For my Facebook friends, here are two news flashes from my tower regarding (1) a movie and (2) a magazine article. The movie is BOYHOOD by Richard Linklater, whose WAKING LIFE first knocked the breath out of me when it came out in 2001. Most of his other films have at least made me utter a prayer of thanks for him. But after looking at BOYHOOD for about 3 hours, Carol and I looked at each other and said nothing. What’s to say? This is one fine film. I want to translate it immediately into Japanese and add it to my arsenal of teaching materials for Japanese students learning about America.
The movie was made over a 12-year period in the life of an actual boy, Ellar Coltrane (Mason in the film) from grade school to college. His mother is played by a brilliant Patricia Arquette, and his older sister is played by Linklater’s actual daughter, Lorelei (Samantha in the film.) My only problem with the film is why nobody in it speaks “Texan”, but I think I know why. First, there is a scene in which the laid-back liberal father, played flawlessly by Ethan Hawke, mercilessly (and hilariously) bad-mouths outgoing President George W. Bush. (He even steals a McCain sign from a Texas neighbor’s yard while putting up Obama signs with his son and daughter.) I think that scene would be very confusing if the father sounded exactly like Bush. Also, I think most Americans (and maybe all English speakers) would tire of hearing Texan spoken for the length of a film. Besides, Texans in the flesh can be heard in another Linklater film, “Bernie” (2011), which should satisfy anybody wanting to subject themselves to native speech.
The magazine article is by Jonathan Rauch, a contributing editor to The Atlantic, and author of a fine introductory book on Japan that I used for years in some of my classes at Pepperdine in Malibu and International Christian University in Omika, Japan. It is called “The Outnation” (1992). The magazine article appeared in the July/August 2014 issue of The Atlantic, p. 20-21, and it deals with the recent troubling matter of certain Christians trying to cut themselves off from mainstream American society and laws in the name of religious freedom. I like the article so much that I am quoting large portions of it here without comment. Its point is very much the point of BOYHOOD, as well, in the sense that both the film and article are telling us that the youth of today may be on the right track to everything.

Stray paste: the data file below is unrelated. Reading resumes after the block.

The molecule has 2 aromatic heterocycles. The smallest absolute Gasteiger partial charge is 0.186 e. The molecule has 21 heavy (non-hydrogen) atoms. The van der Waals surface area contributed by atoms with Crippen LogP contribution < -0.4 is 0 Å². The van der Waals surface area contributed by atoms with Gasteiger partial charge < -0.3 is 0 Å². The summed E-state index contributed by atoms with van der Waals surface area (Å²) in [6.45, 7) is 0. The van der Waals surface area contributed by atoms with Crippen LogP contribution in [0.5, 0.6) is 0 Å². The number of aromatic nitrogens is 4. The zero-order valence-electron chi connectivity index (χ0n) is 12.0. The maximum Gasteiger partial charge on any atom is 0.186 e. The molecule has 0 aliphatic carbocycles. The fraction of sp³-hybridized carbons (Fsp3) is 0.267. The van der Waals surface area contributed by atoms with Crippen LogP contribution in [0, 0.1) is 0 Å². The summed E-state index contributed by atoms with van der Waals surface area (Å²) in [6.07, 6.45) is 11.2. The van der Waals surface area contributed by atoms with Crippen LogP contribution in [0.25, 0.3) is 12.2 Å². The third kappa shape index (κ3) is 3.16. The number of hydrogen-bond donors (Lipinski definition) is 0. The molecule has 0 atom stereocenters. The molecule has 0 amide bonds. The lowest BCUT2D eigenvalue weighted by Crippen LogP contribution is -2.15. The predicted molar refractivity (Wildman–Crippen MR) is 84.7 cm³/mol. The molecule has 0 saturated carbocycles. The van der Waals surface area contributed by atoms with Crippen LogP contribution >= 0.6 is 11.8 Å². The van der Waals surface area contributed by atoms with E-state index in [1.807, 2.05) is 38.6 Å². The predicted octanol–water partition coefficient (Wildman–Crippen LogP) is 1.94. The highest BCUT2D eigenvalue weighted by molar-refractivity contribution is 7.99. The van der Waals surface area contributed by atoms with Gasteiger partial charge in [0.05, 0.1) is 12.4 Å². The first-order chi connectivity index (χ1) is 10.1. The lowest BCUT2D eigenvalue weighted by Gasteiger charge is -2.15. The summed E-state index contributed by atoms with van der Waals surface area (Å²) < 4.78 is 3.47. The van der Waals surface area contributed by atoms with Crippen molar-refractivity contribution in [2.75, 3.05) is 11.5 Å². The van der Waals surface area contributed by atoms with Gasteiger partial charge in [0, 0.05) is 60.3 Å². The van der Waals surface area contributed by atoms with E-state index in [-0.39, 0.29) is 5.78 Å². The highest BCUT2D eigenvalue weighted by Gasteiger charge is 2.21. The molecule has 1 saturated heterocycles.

“I am someone who believes that religious liberty is the country’s founding freedom, the idea that made America possible. I am also a homosexual atheist, so religious conservatives may not want my advice. I’ll give it to them anyway. Culturally conservative Christians are taking a pronounced turn toward social secession: asserting both the right and the intent to sequester themselves from secular culture and norms, including the norm of nondiscrimination. This is not a good idea. When religion isolates itself from secular society, both sides lose, but religion loses more.
… Why the hunkering down? When I asked around recently, a few answers came back. One is the fear that traditional religious views, especially about marriage, will soon be condemned as no better than racism, and that religious dissenters will be driven from respectable society, denied government contracts, and passed over for jobs …